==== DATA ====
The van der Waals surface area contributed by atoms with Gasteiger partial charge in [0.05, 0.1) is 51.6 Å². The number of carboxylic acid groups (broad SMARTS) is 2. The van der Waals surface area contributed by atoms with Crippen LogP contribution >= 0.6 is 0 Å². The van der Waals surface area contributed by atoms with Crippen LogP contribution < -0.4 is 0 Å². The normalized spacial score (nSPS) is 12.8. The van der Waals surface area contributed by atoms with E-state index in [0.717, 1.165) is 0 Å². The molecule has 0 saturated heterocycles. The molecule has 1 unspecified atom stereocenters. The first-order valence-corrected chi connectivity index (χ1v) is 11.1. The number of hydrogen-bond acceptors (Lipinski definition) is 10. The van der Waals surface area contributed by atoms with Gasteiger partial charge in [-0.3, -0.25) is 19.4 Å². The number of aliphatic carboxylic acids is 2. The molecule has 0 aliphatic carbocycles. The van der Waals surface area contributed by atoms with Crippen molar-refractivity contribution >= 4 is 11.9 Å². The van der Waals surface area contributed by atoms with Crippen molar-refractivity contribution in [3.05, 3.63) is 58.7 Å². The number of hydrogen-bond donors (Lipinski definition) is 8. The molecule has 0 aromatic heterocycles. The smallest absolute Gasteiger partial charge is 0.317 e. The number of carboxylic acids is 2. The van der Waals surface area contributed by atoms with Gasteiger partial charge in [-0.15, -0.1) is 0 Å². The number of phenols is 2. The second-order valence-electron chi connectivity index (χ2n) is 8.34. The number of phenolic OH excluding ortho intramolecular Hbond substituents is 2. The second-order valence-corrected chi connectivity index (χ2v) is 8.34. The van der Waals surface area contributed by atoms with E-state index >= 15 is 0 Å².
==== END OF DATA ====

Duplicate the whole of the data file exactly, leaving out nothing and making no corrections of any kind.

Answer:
The van der Waals surface area contributed by atoms with Gasteiger partial charge in [0.05, 0.1) is 51.6 Å². The number of carboxylic acid groups (broad SMARTS) is 2. The van der Waals surface area contributed by atoms with Crippen LogP contribution >= 0.6 is 0 Å². The van der Waals surface area contributed by atoms with Crippen LogP contribution < -0.4 is 0 Å². The normalized spacial score (nSPS) is 12.8. The van der Waals surface area contributed by atoms with E-state index in [0.717, 1.165) is 0 Å². The molecule has 0 saturated heterocycles. The molecule has 1 unspecified atom stereocenters. The first-order valence-corrected chi connectivity index (χ1v) is 11.1. The number of hydrogen-bond acceptors (Lipinski definition) is 10. The van der Waals surface area contributed by atoms with Gasteiger partial charge in [-0.3, -0.25) is 19.4 Å². The number of aliphatic carboxylic acids is 2. The molecule has 0 aliphatic carbocycles. The van der Waals surface area contributed by atoms with Crippen molar-refractivity contribution >= 4 is 11.9 Å². The van der Waals surface area contributed by atoms with Crippen molar-refractivity contribution in [3.05, 3.63) is 58.7 Å². The number of hydrogen-bond donors (Lipinski definition) is 8. The molecule has 0 aromatic heterocycles. The smallest absolute Gasteiger partial charge is 0.317 e. The number of carboxylic acids is 2. The van der Waals surface area contributed by atoms with Gasteiger partial charge in [-0.15, -0.1) is 0 Å². The number of phenols is 2. The second-order valence-electron chi connectivity index (χ2n) is 8.34. The number of phenolic OH excluding ortho intramolecular Hbond substituents is 2. The second-order valence-corrected chi connectivity index (χ2v) is 8.34. The van der Waals surface area contributed by atoms with E-state index >= 15 is 0 Å².